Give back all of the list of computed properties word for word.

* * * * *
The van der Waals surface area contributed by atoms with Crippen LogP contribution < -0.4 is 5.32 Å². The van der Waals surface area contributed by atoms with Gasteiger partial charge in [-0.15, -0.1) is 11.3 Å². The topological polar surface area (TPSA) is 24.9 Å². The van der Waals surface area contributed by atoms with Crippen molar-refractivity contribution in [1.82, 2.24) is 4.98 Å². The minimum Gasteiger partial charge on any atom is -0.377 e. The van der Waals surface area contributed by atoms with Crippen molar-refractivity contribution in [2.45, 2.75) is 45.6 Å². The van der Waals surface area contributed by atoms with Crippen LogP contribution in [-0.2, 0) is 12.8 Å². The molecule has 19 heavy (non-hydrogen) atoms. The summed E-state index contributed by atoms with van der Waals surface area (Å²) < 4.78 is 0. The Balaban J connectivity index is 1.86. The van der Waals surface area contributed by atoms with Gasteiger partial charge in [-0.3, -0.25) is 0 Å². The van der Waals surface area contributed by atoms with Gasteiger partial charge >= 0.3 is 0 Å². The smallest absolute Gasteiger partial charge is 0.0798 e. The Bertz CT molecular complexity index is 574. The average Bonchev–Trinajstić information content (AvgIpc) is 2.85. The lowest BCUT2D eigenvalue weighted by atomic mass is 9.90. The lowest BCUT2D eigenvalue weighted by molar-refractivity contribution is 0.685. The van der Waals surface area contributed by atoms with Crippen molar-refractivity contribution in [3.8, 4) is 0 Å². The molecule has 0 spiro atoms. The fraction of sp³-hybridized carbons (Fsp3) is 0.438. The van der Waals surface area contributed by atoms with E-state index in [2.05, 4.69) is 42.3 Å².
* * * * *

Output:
The van der Waals surface area contributed by atoms with Crippen LogP contribution < -0.4 is 5.32 Å². The van der Waals surface area contributed by atoms with Gasteiger partial charge in [-0.15, -0.1) is 11.3 Å². The topological polar surface area (TPSA) is 24.9 Å². The van der Waals surface area contributed by atoms with Crippen molar-refractivity contribution in [1.82, 2.24) is 4.98 Å². The minimum Gasteiger partial charge on any atom is -0.377 e. The van der Waals surface area contributed by atoms with Crippen molar-refractivity contribution in [2.45, 2.75) is 45.6 Å². The van der Waals surface area contributed by atoms with Crippen LogP contribution in [-0.2, 0) is 12.8 Å². The molecule has 19 heavy (non-hydrogen) atoms. The summed E-state index contributed by atoms with van der Waals surface area (Å²) < 4.78 is 0. The Balaban J connectivity index is 1.86. The van der Waals surface area contributed by atoms with Gasteiger partial charge in [-0.3, -0.25) is 0 Å². The van der Waals surface area contributed by atoms with Gasteiger partial charge >= 0.3 is 0 Å². The smallest absolute Gasteiger partial charge is 0.0798 e. The Bertz CT molecular complexity index is 574. The average Bonchev–Trinajstić information content (AvgIpc) is 2.85. The lowest BCUT2D eigenvalue weighted by atomic mass is 9.90. The lowest BCUT2D eigenvalue weighted by molar-refractivity contribution is 0.685. The van der Waals surface area contributed by atoms with Crippen molar-refractivity contribution in [3.8, 4) is 0 Å². The molecule has 0 spiro atoms. The fraction of sp³-hybridized carbons (Fsp3) is 0.438. The van der Waals surface area contributed by atoms with E-state index in [2.05, 4.69) is 42.3 Å².